After technical delay, Nasa to try again launching Sun probe

NASA  Johns Hopkins APL  Steve Gribben

NASA Johns Hopkins APL Steve Gribben

This image made available by the Johns Hopkins University Applied Physics Laboratory on Wednesday, May 31, 2017 depicts NASA's Solar Probe Plus spacecraft approaching the sun.

The probe's main goal will be to learn the secrets of the corona, the unusual atmosphere surrounding the sun.

The heat shield is built to withstand radiation equivalent up to about 500 times the Sun's radiation here on Earth.

NASA postponed until Sunday the launch of the first ever spacecraft to fly directly toward the Sun on a mission to plunge into our star's sizzling atmosphere and unlock its mysteries.

The probe was expected to launch early Saturday morning but was delayed twice, once at 3:53 a.m. and again at 4:28 a.m., during the 65-minute launch window that began at 3:33 a.m. ET.

NASA's $1.5 billion Parker Solar Probe spacecraft, the size of a auto, aims to plunge into the Sun's sizzling atmosphere and become humanity's first mission to explore a star.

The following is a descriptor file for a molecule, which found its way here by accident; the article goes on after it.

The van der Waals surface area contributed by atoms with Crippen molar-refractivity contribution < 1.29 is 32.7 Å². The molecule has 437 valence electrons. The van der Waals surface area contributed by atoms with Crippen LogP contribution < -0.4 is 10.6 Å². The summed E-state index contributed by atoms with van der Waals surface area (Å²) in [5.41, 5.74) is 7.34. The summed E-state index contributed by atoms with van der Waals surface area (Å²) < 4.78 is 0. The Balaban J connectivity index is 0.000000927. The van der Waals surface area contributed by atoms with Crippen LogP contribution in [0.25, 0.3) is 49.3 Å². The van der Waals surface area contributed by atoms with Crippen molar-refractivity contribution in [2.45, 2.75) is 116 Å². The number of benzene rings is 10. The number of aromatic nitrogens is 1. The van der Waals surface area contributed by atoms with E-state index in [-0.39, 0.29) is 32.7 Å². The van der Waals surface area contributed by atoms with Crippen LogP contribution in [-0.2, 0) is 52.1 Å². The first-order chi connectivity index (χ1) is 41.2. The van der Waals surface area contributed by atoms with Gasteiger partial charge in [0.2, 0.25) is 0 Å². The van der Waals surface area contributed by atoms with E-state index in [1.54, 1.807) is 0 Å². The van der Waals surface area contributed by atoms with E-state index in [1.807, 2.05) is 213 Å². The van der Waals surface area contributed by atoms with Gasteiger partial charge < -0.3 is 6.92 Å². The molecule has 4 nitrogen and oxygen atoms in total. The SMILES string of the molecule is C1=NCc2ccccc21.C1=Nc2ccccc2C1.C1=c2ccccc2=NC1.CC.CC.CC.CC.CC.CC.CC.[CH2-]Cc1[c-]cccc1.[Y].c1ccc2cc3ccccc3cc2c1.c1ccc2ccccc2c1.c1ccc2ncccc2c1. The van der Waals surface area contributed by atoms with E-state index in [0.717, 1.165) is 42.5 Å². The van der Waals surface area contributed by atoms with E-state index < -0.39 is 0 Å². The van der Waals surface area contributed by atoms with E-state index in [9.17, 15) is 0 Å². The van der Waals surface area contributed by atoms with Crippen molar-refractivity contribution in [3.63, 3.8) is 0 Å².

The probe is protected by an ultra-powerful heat shield that is just 11.43 centimetres thick.

With one minute and 55 seconds left on the countdown timer, a launch controller ordered "Hold, hold, hold" when a pressure alarm sounded, showing that there was a fault with the Delta IV Heavy rocket's helium system.

According to NASA, the forecast shows a 60 percent chance of favourable weather conditions for launch.

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The corona is not only 300 times hotter than the sun's surface but it also discharges powerful plasma and energetic particles that can unleash geomagnetic space storms that can wreak havoc on Earth by disrupting power grids.

At Parker Solar Probe's closest approach to the Sun, temperatures on the heat shield will reach almost 1,371 degrees Celsius, but the spacecraft and its instruments will be kept at a relatively comfortable temperature of about 29.4 degrees Celsius.

The corona gives rise to the solar wind, a continuous flow of charged particles that permeates the solar system. He's now 91 and eager to see the solar probe soar.

Tools on board will measure high-energy particles associated with flares and coronal mass ejections, as well as the changing magnetic field around the Sun.

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